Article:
The Municipality of Skagway, assisted by a traffic specialist from the National Park Service, is once more examining traffic and pedestrian flow during the summer season.

Linda MacIntyre, project manager with the National Park Service’s Denver Service Center Transportation Division, spent last week in Skagway making observations, talking to tourists on the street and walking the traffic corridors of downtown Skagway.

Reform on traffic and parking is an issue the Borough Assembly has been working on since the start of the year. In the winter and spring, the assembly and Public Safety Committee held over ten meetings regarding parking and bus traffic flow in the downtown corridor, which resulted in bus traffic being redirected and revised parking zones in the Historic District.

“This is not a Park Service initiative, this is simply a program that we were able to tap into and provide the technical resources for the city, and this is a city planning effort, we’re just assisting with having Linda here because that is her expertise,” Klondike Gold Rush National Historical Park Interim Superintendent Albert Faria explained.

MacIntyre said she’d also visited Skagway in mid-July to see the vehicle and pedestrian traffic at the peak of the season.

“I came out here to look at transportation issues, I was able to see the three and four cruise ship days, watch people moving through town – pedestrians, cyclists, tour buses – and how it all worked together and see what issues were going on, and what solutions might be out there that have been tested in other places that would be appropriate for Skagway,” MacIntyre said.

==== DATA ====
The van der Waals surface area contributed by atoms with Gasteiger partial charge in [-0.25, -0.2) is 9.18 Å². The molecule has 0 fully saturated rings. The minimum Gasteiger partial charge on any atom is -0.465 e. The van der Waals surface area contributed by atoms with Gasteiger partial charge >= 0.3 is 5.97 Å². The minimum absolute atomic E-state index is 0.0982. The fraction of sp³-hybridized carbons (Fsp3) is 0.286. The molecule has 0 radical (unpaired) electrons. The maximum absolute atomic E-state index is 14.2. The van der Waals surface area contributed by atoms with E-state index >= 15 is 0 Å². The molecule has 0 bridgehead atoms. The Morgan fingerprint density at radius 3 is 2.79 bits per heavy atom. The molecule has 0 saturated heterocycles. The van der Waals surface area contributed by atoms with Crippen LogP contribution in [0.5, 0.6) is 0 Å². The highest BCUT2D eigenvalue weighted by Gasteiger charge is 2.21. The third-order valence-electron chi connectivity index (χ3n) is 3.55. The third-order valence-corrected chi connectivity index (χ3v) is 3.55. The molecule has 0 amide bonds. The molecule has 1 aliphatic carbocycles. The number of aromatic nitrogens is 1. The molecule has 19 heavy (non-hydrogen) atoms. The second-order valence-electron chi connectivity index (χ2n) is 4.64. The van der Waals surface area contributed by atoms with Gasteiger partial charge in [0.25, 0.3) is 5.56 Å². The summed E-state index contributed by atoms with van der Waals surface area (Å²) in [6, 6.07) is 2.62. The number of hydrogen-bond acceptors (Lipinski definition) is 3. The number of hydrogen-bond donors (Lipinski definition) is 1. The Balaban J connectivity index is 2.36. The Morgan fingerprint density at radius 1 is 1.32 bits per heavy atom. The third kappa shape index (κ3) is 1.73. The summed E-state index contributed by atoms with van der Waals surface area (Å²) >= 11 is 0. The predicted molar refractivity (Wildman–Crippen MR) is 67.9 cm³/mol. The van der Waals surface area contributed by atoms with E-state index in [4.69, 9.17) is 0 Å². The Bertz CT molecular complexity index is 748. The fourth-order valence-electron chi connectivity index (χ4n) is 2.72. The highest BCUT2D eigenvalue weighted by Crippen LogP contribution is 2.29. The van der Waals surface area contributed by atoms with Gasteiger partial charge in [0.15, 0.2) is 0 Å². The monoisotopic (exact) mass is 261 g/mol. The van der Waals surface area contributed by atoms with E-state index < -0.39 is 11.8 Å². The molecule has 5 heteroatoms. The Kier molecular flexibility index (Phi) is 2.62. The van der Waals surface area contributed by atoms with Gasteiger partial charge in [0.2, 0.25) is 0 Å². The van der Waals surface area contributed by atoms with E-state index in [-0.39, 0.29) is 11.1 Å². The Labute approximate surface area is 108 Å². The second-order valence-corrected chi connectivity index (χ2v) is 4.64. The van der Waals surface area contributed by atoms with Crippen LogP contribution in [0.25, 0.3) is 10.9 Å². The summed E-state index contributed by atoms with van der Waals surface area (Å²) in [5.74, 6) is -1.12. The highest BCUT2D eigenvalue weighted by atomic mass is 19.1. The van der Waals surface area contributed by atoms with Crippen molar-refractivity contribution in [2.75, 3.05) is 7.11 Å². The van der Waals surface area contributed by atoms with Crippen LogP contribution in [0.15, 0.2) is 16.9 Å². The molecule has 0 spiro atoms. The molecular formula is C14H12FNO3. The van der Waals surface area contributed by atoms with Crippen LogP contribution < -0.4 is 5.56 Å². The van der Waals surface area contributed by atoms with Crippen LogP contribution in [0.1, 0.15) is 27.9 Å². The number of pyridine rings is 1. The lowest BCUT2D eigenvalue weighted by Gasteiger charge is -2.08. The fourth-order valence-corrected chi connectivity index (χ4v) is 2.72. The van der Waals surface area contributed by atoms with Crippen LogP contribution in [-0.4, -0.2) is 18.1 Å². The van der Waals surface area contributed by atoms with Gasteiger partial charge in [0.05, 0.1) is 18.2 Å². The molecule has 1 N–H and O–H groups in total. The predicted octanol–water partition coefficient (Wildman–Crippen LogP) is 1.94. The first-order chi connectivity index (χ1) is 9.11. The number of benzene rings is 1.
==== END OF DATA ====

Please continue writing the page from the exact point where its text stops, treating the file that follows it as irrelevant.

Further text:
On Wednesday, Sept. 19, MacIntyre led a public meeting over some of the data she’d already gathered, and solicited ideas from the citizens that attended. Some of the suggestions were small changes, like more wayfinding signs so people could find their ships easier and color-coded lines drawn from each dock, again to help passengers locate their ships with ease.

Some of the more extensive suggestions regarding pedestrian safety and traffic flow included ones to close Broadway to vehicle traffic completely, or make it one way only, though both those were met with pushback from some other attendees. Assembly Member Tim Cochran mentioned the benefit to Klondike Highway traffic if the border would be open earlier on both the U.S. and Canada sides for industrial traffic, and other ideas like painted pedestrian crosswalks outside the Historic District were also put forward.

MacIntyre said her report should be released sometime in October.

“I’m going to get it back to you guys as soon as I can,” MacIntyre said, adding that it should be a relatively easy length to read. “It’s not going to be ‘War and Peace,’ that doesn’t help anybody.”